APAC17 was held in Sydney last week and I wanted to provide a quick summary of the sessions I attended for those who couldn’t make it. The first keynote of the conference was from June Riemer (First Peoples Disability Network) and Lee Casucelli (Positive Partnerships) who discussed the strong and deadly partnership they have created to provide support to families in indigenous communities.
June provided the cultural and historical context for this partnership. Storytelling, an integral part of indigenous life, was used as the basis for the presentation, focusing on the past, present and future. In the past, a disabled member of an indigenous community would have been accepted as they were and protected by the entire community – difference and deficit did not exist. In fact, there is no word for disability, let alone autism, in any of the aboriginal languages.
However, with time and with the influence of non-indigenous culture, this view changed. Now, according to June and Lee, many indigenous families live with fear and shame, not wanting to seek a diagnosis. In fact, there is serious under-reporting of impairment and disability in the indigenous population due to fear. There is little to no data on autism prevalence in aboriginal communities, however it’s believed that disability is generally higher than in non-indigenous groups (according to FPDN, 2.1x more indigenous people are living with a disability). This indicates a large number of individuals with no access to help or support.
Intersectional disadvantage (when many systemic barriers accumulate – disability, race, sexual orientation, age, etc.) is a major issue and presents another challenge to autism families in indigenous communities. The intersection of disability and race, compounded with shame and fear, and an entrenched distrust of mainstream services, makes it difficult to engage and help these families, particularly in remote communities.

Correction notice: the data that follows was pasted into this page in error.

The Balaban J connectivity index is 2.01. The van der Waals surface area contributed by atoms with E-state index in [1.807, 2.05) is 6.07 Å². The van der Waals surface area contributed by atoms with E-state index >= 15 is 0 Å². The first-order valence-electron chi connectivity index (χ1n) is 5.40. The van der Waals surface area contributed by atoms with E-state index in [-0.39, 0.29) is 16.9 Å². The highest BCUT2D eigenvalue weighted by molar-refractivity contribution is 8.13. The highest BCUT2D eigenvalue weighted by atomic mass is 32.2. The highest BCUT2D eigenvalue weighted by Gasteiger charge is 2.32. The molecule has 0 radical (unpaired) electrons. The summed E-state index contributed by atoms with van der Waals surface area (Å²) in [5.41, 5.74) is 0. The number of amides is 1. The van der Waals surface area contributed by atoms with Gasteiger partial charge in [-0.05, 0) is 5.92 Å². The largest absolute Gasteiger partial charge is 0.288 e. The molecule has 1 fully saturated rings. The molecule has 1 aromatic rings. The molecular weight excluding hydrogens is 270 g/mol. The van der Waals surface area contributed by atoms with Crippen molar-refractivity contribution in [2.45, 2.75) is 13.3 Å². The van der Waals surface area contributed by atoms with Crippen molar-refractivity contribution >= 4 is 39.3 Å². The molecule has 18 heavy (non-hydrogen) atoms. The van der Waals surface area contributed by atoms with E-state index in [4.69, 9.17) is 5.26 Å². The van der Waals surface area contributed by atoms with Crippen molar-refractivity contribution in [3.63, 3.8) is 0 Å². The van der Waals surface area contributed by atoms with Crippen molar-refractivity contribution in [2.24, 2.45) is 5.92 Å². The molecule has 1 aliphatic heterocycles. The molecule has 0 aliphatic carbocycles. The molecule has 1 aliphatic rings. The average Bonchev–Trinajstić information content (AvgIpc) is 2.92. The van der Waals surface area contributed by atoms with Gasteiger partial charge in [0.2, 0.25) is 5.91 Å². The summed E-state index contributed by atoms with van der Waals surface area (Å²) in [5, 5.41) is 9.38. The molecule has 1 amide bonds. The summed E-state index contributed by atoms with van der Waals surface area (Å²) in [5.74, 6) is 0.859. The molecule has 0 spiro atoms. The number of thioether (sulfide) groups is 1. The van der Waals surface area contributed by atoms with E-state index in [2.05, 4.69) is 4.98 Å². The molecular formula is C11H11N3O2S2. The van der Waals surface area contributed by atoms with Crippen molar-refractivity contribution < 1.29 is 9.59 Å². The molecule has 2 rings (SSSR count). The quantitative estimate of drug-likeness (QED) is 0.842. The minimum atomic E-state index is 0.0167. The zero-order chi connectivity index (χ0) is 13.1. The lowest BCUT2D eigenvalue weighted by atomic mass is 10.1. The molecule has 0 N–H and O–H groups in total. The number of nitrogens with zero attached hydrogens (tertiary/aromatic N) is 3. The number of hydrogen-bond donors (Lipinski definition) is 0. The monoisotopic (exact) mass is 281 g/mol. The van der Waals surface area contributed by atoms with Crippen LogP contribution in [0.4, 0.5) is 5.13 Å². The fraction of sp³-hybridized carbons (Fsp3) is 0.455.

First Peoples Disability Network and Positive Partnerships have joined forces to break down these barriers and reach families through storytelling and informal get-togethers. By “walking backwards into the future” they are determined to take the learnings of the past to make a better future. They have engaged parents who have been there, to become mentors and positive examples, by sharing their story and the ways they have been helped by the partnership.
June and Lee presented a video of Jackie, the proud mum of Murray. She discusses her initial feelings about his diagnosis and how difficult it was to seek help in her community. She then talks through his progress, what she’s learned along the way and her new path, studying to become a learning support officer. Her story has already helped indigenous parents start to seek help for their kids and the hope is that many others will do the same.
While the numbers are stark, the strong and deadly partnership between these two organisations promises to improve outcomes for indigenous children on the autism spectrum.
I’m ashamed to admit that my awareness of the intersectional disavantage and the cultural perceptions of disability facing indigenous communities was poor prior to this presentation. I hope sharing this summary will open up the eyes of others and I wish FPDN and Positive Partnerships well in rolling this out to more indigneous communities across Australia.
I’ll share more summaries of the sessions I attended at APAC17 in future posts – stay tuned.